Lounging in his pajamas and hanging out with friends on a Sunday afternoon in his dorm room, freshman Rob Logan decides to turn on some music. He sits down at his computer, double clicks the Ruckus Player icon on the desktop and suddenly the room is filled with the electronic sounds of Basement Jaxx.
“I’ve downloaded over 800 songs from artists such as Fischerspooner, Beck and Daft Punk,” Logan said. “The best part of all is that it is free.”
Ruckus is a free, legal music downloading service that has recently become available at Ithaca College. More than 2.5 million tracks of music are available for download, as well as television shows, films and music videos. Users select media files they would like to download from the Ruckus Web site (www.ruckus.com) and then play the files in the separate Ruckus Player program.
Chris Lawson, director of corporate development for Ruckus, said that as of Jan. 22, the downloading service is available to all college students with a valid school e-mail address. When the service first launched in 2004, it was only available to Alfred State, Bentley College and Northern Illinois University, Lawson said.
To ensure that all songs are being downloaded only by valid Ruckus users, the company uses Digital Rights Management (DRM), protecting songs by preventing them from transferring out of the Ruckus site. Because of this protection, downloaded songs cannot be put onto a CD or transferred to an iPod.
Apogee CEO Chuck Brady said songs downloaded from Ruckus won’t transfer to iPods because Apple only made its DRM compatible with iTunes.
A common complaint about the service comes from Mac users. Freshman Liz Kranz owns a Mac and was disappointed to learn the songs would not download onto her computer.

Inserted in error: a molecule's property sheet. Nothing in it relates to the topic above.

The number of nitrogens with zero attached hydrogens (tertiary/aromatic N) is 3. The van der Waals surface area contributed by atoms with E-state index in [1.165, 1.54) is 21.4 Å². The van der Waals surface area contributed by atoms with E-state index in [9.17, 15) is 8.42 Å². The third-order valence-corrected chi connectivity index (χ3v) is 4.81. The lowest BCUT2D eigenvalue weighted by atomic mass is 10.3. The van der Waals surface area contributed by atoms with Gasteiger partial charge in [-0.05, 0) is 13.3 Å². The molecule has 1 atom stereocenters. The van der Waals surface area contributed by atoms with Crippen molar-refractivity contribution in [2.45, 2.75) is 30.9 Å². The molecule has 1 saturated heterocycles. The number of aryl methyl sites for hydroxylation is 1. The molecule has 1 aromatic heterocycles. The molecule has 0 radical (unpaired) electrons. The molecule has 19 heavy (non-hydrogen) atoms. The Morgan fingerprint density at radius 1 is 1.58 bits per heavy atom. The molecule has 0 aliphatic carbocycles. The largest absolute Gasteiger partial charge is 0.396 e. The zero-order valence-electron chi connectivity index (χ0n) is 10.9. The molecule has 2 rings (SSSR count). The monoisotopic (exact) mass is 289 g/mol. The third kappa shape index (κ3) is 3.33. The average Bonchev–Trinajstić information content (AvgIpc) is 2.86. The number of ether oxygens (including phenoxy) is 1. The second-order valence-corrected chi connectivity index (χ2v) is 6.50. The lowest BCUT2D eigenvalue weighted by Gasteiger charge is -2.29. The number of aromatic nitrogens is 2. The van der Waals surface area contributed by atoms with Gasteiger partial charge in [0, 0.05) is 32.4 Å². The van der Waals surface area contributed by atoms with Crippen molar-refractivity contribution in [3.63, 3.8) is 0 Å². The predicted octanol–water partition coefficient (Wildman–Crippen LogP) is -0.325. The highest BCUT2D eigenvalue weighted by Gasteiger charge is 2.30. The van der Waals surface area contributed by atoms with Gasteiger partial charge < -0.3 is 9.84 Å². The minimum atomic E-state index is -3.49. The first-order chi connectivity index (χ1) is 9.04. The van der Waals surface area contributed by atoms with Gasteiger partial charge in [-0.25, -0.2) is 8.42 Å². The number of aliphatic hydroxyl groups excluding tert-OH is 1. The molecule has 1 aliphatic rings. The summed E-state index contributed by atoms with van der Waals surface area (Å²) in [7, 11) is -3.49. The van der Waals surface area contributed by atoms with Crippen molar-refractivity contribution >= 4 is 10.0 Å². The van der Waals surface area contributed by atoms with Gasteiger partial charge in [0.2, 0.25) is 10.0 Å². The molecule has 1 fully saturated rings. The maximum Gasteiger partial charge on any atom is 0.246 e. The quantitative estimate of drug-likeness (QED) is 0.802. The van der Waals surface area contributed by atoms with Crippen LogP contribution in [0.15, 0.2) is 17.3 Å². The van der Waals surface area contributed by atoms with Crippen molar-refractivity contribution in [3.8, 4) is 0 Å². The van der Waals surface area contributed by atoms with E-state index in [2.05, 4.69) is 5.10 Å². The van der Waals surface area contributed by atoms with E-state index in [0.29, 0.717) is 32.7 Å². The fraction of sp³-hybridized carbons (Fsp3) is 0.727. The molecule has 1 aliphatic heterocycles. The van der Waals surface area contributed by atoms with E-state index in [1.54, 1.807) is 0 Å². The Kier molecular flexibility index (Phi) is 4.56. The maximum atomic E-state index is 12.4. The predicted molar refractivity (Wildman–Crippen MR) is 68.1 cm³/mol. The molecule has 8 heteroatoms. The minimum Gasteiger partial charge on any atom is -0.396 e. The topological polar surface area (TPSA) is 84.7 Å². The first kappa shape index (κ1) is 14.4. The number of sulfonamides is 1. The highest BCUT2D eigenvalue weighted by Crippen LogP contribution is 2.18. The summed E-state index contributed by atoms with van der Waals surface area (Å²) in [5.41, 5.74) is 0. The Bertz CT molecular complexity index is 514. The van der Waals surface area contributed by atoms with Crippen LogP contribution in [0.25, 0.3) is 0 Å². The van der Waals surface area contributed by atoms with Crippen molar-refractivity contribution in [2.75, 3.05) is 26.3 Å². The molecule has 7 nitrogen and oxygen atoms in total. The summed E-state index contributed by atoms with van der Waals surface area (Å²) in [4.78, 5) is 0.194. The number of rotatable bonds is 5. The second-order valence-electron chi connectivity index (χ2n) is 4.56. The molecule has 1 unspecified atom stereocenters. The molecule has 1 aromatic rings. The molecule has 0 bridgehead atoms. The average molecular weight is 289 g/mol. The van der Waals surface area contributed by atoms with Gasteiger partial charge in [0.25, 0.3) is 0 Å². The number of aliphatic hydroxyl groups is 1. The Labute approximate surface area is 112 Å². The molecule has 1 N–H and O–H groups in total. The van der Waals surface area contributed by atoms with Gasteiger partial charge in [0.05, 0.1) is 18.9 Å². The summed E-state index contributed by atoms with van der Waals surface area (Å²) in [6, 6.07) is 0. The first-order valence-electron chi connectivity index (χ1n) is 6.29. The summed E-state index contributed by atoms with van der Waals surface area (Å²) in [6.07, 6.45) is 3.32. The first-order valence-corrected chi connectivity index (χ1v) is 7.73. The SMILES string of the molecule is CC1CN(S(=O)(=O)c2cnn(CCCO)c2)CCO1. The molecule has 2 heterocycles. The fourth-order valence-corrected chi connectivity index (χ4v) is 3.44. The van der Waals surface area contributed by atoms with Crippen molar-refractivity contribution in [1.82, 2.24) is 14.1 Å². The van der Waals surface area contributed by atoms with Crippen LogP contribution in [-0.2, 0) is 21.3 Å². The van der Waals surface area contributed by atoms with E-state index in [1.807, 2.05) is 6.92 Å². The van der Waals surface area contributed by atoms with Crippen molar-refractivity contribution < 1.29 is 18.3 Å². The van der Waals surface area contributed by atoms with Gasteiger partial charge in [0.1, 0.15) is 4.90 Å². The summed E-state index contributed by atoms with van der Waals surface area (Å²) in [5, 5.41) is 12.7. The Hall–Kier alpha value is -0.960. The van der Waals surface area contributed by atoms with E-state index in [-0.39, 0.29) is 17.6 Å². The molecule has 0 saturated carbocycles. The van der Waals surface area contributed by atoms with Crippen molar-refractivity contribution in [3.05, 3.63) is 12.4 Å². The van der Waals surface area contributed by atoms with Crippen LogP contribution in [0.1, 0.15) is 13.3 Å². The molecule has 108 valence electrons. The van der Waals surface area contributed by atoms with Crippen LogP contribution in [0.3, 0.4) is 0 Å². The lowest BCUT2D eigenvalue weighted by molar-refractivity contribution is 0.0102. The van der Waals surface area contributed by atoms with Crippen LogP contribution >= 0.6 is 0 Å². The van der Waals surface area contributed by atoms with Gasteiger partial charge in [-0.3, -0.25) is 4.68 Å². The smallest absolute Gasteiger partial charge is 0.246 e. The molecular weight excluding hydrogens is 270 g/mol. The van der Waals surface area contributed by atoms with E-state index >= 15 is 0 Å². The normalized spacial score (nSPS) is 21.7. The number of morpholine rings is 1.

“The freshman Park students this year are required to use Macs,” Kranz said. “Not getting the free service is a waste to everyone who owns a Mac.”
Lawson said Ruckus can be run on Macs but only with newer operating systems that are able to run Windows applications.
“For older Macs, there are software applications that can also run Windows software like Ruckus,” Lawson said. “The Ruckus service [itself] is Web-based, so anyone can browse our library of 2.7 million songs.”
Freshman Cheri Berger said she feels Ruckus is unnecessary since the licenses on the downloaded tracks prevent her from transferring songs to her iPod or burning them to a CD.
“I downloaded six songs and after trying unsuccessfully to put them onto a CD, I shut the program,” Berger said.
But even amid the many complaints some students have about the program, Ruckus has managed to maintain a solid fan base on campus.
Freshman Matt Worhach said he has been using the program since he first heard about it in a campus-wide e-mail last month. He owns a Creative Zen mp3 player, which accepts the encrypted Windows Media formatted files that Ruckus songs are downloaded in. He said his only complaint is that the service’s music selection is still too limited.
“I am a little upset that, so far, there are not a lot of more well-known artists on Ruckus or a lot from earlier years,” Worhach said.
Freshman Corey Piren said she likes the speed at which Ruckus songs download, rather than the long wait associated with other file-sharing programs like Limewire. And since she does not own an iPod, she doesn’t feel as though she’s missing out on the portable experience.
“I mostly listen to the songs in my room or if I am going to the library to study,” Piren said. “I download a lot of alternative rock and I have been on a Prince and Madonna kick since the Super Bowl.”
Lawson said 22.7 million songs and more than 23 million television shows, films and music video files have been downloaded through Ruckus by college students nationwide during the past three years.
“Now that Ruckus is available to all students, it is exciting to see users telling their friends at other schools nationwide about the service,” Lawson said. “We encourage users to invite their friends so they can begin sharing music.”